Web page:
Subaru takes occupant safety more seriously than most.
The IIHS says they can save 1,500 lives a year. The Insurance Institute for Highway Safety says they aim to do so by pushing manufacturers to improve their seatbelt reminders. IIHS President David Harkey stated that "Our research shows that effective seat belt reminders can also save lives by getting those who aren't diligent about belt use to buckle up. These new ratings are designed to push manufacturers to realize that potential."
So, the IIHS went out and conducted a study to see who's up to snuff in two of America's most popular vehicle segments: small and midsize SUVs. For reference, that segment includes crossovers like the Mitsubishi Outlander, Toyota RAV4, and the two vehicles we're going to discuss today: The Subaru Forester and Subaru Ascent.
Here's how the test worked. Current federal regulations stipulate that seat belt reminders must make some kind of noise (usually an intolerable beeping) for at least 4-8 seconds total, with a visual alert for at least 60 seconds total. The current study rates seat belt reminders from good, to acceptable, then marginal, and finally, poor. "Good" belt reminders both make sound and show some sort of visual warning for around 90 seconds while the car is moving above 6mph. From there, things decline until reaching the federal regulations specified above, with "poor" cars meeting the minimum federal standards.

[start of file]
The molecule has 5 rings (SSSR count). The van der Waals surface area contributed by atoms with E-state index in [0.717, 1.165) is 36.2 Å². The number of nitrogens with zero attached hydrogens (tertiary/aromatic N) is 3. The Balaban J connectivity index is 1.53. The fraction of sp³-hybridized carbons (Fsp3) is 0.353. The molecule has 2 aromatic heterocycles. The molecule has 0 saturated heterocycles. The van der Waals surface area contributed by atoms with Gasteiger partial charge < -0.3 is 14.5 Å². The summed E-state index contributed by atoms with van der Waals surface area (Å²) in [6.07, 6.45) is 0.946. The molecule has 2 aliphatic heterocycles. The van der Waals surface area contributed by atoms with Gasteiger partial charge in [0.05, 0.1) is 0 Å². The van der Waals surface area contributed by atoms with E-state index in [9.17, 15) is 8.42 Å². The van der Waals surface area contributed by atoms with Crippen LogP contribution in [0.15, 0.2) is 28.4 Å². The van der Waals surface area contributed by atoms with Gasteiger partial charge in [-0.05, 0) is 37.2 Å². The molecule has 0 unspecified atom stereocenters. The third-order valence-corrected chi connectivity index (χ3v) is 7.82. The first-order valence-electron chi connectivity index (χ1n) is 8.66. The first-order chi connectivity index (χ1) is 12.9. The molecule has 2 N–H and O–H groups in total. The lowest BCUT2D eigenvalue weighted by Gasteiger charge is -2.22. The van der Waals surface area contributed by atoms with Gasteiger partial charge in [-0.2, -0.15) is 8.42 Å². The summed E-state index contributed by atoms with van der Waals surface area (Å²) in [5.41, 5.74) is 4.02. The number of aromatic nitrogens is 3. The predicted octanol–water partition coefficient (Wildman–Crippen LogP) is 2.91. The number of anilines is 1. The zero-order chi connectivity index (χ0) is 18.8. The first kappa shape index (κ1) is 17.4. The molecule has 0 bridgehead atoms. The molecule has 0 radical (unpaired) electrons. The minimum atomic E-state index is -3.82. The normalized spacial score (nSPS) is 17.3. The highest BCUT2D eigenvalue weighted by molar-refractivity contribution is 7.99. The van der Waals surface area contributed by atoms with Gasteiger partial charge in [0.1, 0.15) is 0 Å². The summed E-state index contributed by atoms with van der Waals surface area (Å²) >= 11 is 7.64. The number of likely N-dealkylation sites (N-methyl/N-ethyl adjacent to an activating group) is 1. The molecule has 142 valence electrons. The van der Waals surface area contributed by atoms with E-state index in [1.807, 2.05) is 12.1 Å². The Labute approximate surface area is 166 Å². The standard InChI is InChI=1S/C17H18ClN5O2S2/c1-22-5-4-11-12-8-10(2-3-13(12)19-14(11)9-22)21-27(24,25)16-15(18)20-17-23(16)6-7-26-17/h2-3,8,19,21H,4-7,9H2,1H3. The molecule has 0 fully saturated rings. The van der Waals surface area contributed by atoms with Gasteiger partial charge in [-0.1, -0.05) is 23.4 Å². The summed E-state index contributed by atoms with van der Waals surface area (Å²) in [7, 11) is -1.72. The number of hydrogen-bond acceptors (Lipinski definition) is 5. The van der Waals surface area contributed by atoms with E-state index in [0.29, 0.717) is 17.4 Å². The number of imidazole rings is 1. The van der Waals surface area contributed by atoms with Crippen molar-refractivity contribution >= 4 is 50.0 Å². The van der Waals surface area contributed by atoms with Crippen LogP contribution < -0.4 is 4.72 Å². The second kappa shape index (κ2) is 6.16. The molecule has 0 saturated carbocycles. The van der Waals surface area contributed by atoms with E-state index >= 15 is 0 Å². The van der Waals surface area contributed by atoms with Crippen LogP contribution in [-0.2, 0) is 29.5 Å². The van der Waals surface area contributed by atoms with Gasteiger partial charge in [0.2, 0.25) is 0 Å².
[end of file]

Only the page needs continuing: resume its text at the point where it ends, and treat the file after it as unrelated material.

That leaves us with the Ascent and Forester. Unlike any of the other 24 vehicles tested, like the Toyota RAV4 and Volkswagen Atlas, only those two met the standards. The IIHS said that both Subies had audible alerts that we perceive as roughly four times louder than ambient vehicle noise. In other words, the Forester and Ascent sound like an alarm clock after a night out if you don't buckle up.
The IIHS said that their previous research has shown that more noticeable alerts in both categories can help increase belt use by up to 34%. Additionally, the institution says that in order for OEMs to remedy their worse-than-good ratings, all that's needed is a simple software update. That means integration would be cheap for manufacturers. Alternatively, the IIHS says simply lengthening the duration of warnings could help.